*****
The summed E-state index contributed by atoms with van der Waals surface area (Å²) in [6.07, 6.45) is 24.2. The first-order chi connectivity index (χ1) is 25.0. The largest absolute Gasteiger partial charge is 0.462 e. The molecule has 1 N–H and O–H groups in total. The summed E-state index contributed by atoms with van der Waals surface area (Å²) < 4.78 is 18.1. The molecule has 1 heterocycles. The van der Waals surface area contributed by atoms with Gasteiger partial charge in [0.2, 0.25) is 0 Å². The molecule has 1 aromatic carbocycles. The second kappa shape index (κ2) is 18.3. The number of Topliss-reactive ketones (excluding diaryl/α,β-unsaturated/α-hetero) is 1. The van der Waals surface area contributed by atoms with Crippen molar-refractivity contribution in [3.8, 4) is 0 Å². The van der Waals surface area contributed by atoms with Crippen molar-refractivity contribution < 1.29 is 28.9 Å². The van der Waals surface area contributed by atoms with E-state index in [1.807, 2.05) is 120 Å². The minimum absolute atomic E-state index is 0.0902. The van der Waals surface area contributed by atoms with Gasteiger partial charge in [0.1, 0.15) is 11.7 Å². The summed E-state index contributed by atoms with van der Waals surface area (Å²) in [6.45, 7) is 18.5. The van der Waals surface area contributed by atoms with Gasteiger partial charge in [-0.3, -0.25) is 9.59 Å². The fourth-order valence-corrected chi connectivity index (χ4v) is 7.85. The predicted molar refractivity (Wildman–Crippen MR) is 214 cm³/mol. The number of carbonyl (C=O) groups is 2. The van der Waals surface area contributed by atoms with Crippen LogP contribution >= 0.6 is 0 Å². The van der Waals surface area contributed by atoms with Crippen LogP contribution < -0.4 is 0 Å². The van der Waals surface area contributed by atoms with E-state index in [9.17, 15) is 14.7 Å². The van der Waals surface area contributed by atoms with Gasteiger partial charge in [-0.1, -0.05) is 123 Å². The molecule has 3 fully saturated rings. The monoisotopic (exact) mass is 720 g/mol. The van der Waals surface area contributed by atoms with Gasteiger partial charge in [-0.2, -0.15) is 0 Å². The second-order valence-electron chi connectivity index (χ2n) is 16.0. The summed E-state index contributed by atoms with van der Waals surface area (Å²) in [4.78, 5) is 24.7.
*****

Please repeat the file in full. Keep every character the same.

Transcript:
The summed E-state index contributed by atoms with van der Waals surface area (Å²) in [6.07, 6.45) is 24.2. The first-order chi connectivity index (χ1) is 25.0. The largest absolute Gasteiger partial charge is 0.462 e. The molecule has 1 N–H and O–H groups in total. The summed E-state index contributed by atoms with van der Waals surface area (Å²) < 4.78 is 18.1. The molecule has 1 heterocycles. The van der Waals surface area contributed by atoms with Gasteiger partial charge in [0.2, 0.25) is 0 Å². The molecule has 1 aromatic carbocycles. The second kappa shape index (κ2) is 18.3. The number of Topliss-reactive ketones (excluding diaryl/α,β-unsaturated/α-hetero) is 1. The van der Waals surface area contributed by atoms with Crippen molar-refractivity contribution in [3.8, 4) is 0 Å². The van der Waals surface area contributed by atoms with Crippen molar-refractivity contribution < 1.29 is 28.9 Å². The van der Waals surface area contributed by atoms with E-state index in [1.807, 2.05) is 120 Å². The minimum absolute atomic E-state index is 0.0902. The van der Waals surface area contributed by atoms with Gasteiger partial charge in [0.1, 0.15) is 11.7 Å². The summed E-state index contributed by atoms with van der Waals surface area (Å²) in [6.45, 7) is 18.5. The van der Waals surface area contributed by atoms with Gasteiger partial charge in [-0.3, -0.25) is 9.59 Å². The fourth-order valence-corrected chi connectivity index (χ4v) is 7.85. The predicted molar refractivity (Wildman–Crippen MR) is 214 cm³/mol. The number of carbonyl (C=O) groups is 2. The van der Waals surface area contributed by atoms with Crippen LogP contribution >= 0.6 is 0 Å². The van der Waals surface area contributed by atoms with Crippen LogP contribution < -0.4 is 0 Å². The van der Waals surface area contributed by atoms with E-state index in [9.17, 15) is 14.7 Å². The van der Waals surface area contributed by atoms with Gasteiger partial charge in [-0.1, -0.05) is 123 Å². The molecule has 3 fully saturated rings. The monoisotopic (exact) mass is 720 g/mol. The van der Waals surface area contributed by atoms with Gasteiger partial charge in [-0.2, -0.15) is 0 Å². The second-order valence-electron chi connectivity index (χ2n) is 16.0. The summed E-state index contributed by atoms with van der Waals surface area (Å²) in [4.78, 5) is 24.7.